However, I superficially looked at her pain and the next day, went on acting like everything was normal. I never took her pain seriously unless she threatened to leave or left. Then I would say sorry and she would forgive me. This happened too many times and two weeks ago, she had enough. I’m realizing more and more how abusive I have been. She is incredibly intelligent, generous, and absolutely loves Jesus. Many times, being with me made her think that she was losing her faith and her faith was very dry. I am so ashamed of my controlling behavior, my sense of self-entitlement, self-righteousness, and the way I manipulate conversations with her and others so that my actions aren’t that bad. I hate this. I want to stop. I don’t know how. I’ve been in tears everyday but feel so hopeless. The couple times we’ve seen each other, I’ve cried often and she sees them as just selfish tears – tears of my own pain, but not tears for her. It’s true that I am crying because of my own pain but I know that I am crying for what I’ve done to her too. It’s all mixed up because I’m a mess. I tried to write an email to our network of friends confessing my sins. However, she saw how I was using passive voice constructions and other techniques to disguise my sins. I rewrote it to make myself more of the primary actor. She was going to write the letter to friends but I said I wanted to because I needed to take responsibility for my sins. She then said that I’m doing it because I’m trying to take credit for being the confessor instead of letting her tell it. I am lost. I am trying so hard but because she’s lost complete trust in me, it feels like everything i do will be looked upon with the most suspicion. I’m crying out to God in desperation to rip this abusive nature in me.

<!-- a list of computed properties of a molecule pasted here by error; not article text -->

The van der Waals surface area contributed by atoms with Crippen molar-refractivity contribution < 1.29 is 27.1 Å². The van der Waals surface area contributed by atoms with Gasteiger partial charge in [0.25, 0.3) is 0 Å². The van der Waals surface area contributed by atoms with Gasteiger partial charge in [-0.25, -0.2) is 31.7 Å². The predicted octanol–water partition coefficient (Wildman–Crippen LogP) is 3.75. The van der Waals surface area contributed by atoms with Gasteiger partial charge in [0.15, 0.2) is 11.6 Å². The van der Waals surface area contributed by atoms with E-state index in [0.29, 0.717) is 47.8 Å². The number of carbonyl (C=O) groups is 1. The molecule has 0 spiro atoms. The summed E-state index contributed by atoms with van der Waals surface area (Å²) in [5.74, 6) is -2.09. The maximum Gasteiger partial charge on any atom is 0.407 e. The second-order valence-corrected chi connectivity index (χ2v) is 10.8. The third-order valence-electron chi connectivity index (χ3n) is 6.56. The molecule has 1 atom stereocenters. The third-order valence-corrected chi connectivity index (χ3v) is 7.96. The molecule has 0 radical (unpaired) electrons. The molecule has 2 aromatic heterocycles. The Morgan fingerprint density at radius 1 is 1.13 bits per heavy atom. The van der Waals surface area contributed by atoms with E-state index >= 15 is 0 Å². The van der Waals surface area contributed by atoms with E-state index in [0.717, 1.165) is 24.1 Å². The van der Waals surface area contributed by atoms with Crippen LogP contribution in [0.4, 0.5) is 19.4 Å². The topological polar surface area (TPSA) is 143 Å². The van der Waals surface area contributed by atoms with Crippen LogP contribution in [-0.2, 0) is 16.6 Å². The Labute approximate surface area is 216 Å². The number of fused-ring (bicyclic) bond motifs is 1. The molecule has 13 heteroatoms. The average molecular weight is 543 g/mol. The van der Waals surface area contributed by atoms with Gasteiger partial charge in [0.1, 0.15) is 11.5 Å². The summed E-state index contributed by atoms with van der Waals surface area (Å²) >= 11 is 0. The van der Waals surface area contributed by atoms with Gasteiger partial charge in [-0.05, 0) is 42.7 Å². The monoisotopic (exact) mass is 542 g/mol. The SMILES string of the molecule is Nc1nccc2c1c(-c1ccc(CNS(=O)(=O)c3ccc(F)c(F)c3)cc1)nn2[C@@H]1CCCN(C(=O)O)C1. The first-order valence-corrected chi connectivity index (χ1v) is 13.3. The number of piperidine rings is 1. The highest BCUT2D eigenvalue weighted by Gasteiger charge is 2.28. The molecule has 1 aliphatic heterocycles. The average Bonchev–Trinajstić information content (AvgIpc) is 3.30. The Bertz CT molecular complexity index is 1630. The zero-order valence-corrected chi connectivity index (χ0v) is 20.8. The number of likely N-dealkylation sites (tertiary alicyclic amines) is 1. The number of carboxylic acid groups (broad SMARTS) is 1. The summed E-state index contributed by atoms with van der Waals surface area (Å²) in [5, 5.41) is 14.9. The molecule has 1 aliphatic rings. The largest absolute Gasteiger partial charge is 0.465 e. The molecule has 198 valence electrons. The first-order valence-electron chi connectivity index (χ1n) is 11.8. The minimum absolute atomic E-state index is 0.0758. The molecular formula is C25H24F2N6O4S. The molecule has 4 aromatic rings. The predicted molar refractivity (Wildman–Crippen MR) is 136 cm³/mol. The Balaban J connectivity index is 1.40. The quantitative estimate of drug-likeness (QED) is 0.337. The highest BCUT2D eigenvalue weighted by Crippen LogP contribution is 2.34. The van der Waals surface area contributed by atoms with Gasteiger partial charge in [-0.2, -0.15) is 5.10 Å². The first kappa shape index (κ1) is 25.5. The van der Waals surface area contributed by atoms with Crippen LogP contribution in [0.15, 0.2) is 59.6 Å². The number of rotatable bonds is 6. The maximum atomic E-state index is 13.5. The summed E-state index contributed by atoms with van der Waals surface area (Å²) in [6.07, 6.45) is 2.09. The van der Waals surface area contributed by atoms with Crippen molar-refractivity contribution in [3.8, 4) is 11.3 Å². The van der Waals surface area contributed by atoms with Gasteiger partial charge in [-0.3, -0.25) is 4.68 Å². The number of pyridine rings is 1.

In the book by Lundy, it says that abusers rarely change. My wife has been told that abusers never change. I am so sad. Is there any hope? There seems to be plenty of resources for abused women. Is there any for the abuser who wants to change? Are there resources for the abusers who are the “Mr. Demanding” or “Water Torturer” or “the Charmer.” Please. I know that my wife loves happy endings and that if she knew that I was different, that she would, without a doubt, want to reconcile.

  20. Sarah from United Kingdom says:

    Hi there, in need of advice. My life is in turmoil at the moment. My husband has abused me over the years and I am planning to separate. We have 2 children and he is a good dad to them. The abuse has not happened regular but there has been long periods of time till it has happened again. I’ve tried to block it out and pick myself up and keep going. When it first started it was very subtle and very hard to recognise as abuse. It has got worse as time as passed.

    The thing is he does not do it whilst the children are here and keeps saying if I leave with them to think about how it’s going to affect them. I feel devastated and torn apart. I have made the decision to leave because he started with verbal abuse, then threats and bullying behaviour. The last time he physically hurt me by pushing/shoving me across the room. I was left shocked and shaken. I asked him to please leave but he refuses. I am waiting for a property to come available so I can move out. In the meantime he is trying to convince me to give him another chance .He is doing everything in his power to show me he has changed.

    The truth is I love him and want to believe that hes changed. But I know that I have to take a stand and leave so he takes responsibility for his actions. I feel heartbroken but I’m determined to do the right thing for myself and my children. Please pray for God’s strength. How can I stay strong and not let resolve weaken?

  21. Kristin from United States says:

    I’m not sure where to start. I’ve been in an off and on relationship for three years. I have left and continuously find myself coming back. Hoping for change, and for the relationship I prayed for. The abuse started early on and I am unable to honestly say why I stayed other than I felt a deep connection and thought that if I waited it out I may finally have the happiness I know I deserve.